The results of Dunn et al. (1987) imply that manipulations of terminal-link value can override differences in terminal-link frequency. That is, when the additional extinction presentations were contingent on the choice response, many more terminal-link presentations occurred for that choice alternative, yet preference was in the opposite direction. This presumably was because the terminal-link stimulus associated with the additional extinction presentations had diminished value, in a manner similar to it being associated with a longer time to reinforcement. In contrast, the results of Williams and Dunn (1991) demonstrate that when the same stimulus is associated with the two terminal links, preference is increased by more frequent response-contingent stimulus presentations, despite the fact that these additional presentations substantially increase the time to reinforcement for that choice alternative.
The studies just described imply that choice in concurrent chains is a function of both the frequency of terminal-link presentation, and also of the relative value of the different terminal links, and that these two variables potentially compete or interact. Fantino (1969) reported an early example of their competition. Pigeons chose between concurrent chains in which the total time to reinforcement was the same for both chains. One chain had VI 30-s in the initial link and VI 90-s in the terminal link; the alternative chain had VI 90-s in the initial link and VI 30-s in the terminal link. Despite the equivalent total time values for the two chains, preference was strongly in favor of the chain with the shorter terminal link, despite it being presented only one-third as often. Thus, as with Dunn et al. (1987), the relative value of the terminal links was substantially more potent than their relative frequency of presentation.
The present study is a variation of the procedure used by Fantino (1969). Here we replicated his procedure (with slightly different schedule parameters), but we also investigated a second condition in which the same stimulus was used in both terminal links. Given that relative frequency of terminal-link presentations determines preference when the same stimulus occurred for all terminal links (Williams & Dunn, 1991), the issue is whether preference is reversed by changing the terminal-link stimuli from differential to nondifferential, while all of the other schedule parameters remain unchanged. When the same terminal-link stimulus is used for both chains, the delay-reduction value of the onsets of the two terminal links should be similar. Similarly, given that the time to reinforcement was equated for the two chains, the relative rate of primary reinforcement was also equal for the two chains. Preference reversal when nondifferential stimuli are used would thus require delay reduction theory to be modified to include a role for the relative frequency of the conditioned reinforcers signaling the different terminal links.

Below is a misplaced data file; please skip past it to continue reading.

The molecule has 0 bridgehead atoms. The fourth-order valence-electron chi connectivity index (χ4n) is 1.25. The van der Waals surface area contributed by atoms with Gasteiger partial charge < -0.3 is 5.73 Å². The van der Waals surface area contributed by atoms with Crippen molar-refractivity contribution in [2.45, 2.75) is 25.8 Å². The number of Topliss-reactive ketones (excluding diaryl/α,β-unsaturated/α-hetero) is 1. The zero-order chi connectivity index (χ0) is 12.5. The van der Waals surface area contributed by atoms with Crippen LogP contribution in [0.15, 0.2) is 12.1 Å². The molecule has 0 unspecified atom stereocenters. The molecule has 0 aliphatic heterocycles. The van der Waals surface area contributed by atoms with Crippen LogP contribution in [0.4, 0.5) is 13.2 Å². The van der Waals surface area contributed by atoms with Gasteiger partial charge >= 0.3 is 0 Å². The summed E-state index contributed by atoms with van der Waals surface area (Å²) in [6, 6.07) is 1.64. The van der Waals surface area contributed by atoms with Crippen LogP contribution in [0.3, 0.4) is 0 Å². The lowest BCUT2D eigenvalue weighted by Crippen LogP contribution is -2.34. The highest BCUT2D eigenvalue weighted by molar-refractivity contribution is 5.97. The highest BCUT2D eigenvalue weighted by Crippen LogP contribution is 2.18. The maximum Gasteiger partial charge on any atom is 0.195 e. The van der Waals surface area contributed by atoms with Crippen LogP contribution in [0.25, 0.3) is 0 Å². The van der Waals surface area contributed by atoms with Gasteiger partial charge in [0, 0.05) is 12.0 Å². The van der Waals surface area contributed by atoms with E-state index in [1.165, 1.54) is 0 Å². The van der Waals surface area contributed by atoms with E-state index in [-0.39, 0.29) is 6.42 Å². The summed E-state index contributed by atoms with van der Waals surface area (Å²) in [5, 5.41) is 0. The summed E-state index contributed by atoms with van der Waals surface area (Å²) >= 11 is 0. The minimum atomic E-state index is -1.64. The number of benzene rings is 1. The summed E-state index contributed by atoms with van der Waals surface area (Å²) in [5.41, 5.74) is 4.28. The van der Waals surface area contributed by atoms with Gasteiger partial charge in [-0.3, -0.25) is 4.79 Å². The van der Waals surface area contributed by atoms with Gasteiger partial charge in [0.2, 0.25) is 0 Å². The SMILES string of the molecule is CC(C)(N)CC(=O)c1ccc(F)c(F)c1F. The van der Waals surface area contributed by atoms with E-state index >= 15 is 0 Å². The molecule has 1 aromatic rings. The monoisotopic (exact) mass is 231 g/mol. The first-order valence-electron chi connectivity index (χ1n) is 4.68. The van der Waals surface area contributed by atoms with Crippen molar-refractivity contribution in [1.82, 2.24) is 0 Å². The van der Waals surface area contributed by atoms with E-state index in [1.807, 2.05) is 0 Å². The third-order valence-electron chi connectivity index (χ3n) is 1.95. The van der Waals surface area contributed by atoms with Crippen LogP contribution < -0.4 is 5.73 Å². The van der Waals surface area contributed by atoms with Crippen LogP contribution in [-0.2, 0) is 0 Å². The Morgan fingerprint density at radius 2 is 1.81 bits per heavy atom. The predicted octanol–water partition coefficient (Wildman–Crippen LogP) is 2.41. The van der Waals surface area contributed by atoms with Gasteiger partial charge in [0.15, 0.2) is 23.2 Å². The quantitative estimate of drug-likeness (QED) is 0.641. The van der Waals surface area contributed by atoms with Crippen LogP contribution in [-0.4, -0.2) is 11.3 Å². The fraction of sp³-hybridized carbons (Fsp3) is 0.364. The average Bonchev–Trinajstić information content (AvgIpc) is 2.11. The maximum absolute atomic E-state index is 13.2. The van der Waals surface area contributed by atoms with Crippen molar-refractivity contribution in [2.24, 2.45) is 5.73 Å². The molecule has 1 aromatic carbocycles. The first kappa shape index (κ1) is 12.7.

In addition to testing different accounts of concurrent-chains choice behavior, the present procedure has important implications for timing-based accounts of choice behavior derived from scalar expectancy theory (Gibbon, Church, Fairhurst, & Kacelnik, 1988). Like delay reduction theory, such theories provide no role for frequency of conditioned reinforcement, in part because timing theories eschew any role for the concept of conditioned value and other associative concepts (Gallistel & Gibbon, 2000). Thus, choice ostensibly should be solely a function of the temporal parameters of the procedure. If preference is reversed by changing differentially-signaled terminal links into nondifferentially signaled terminal links, while all temporal parameters are held constant, such timing-based accounts of choice behavior would be significantly challenged.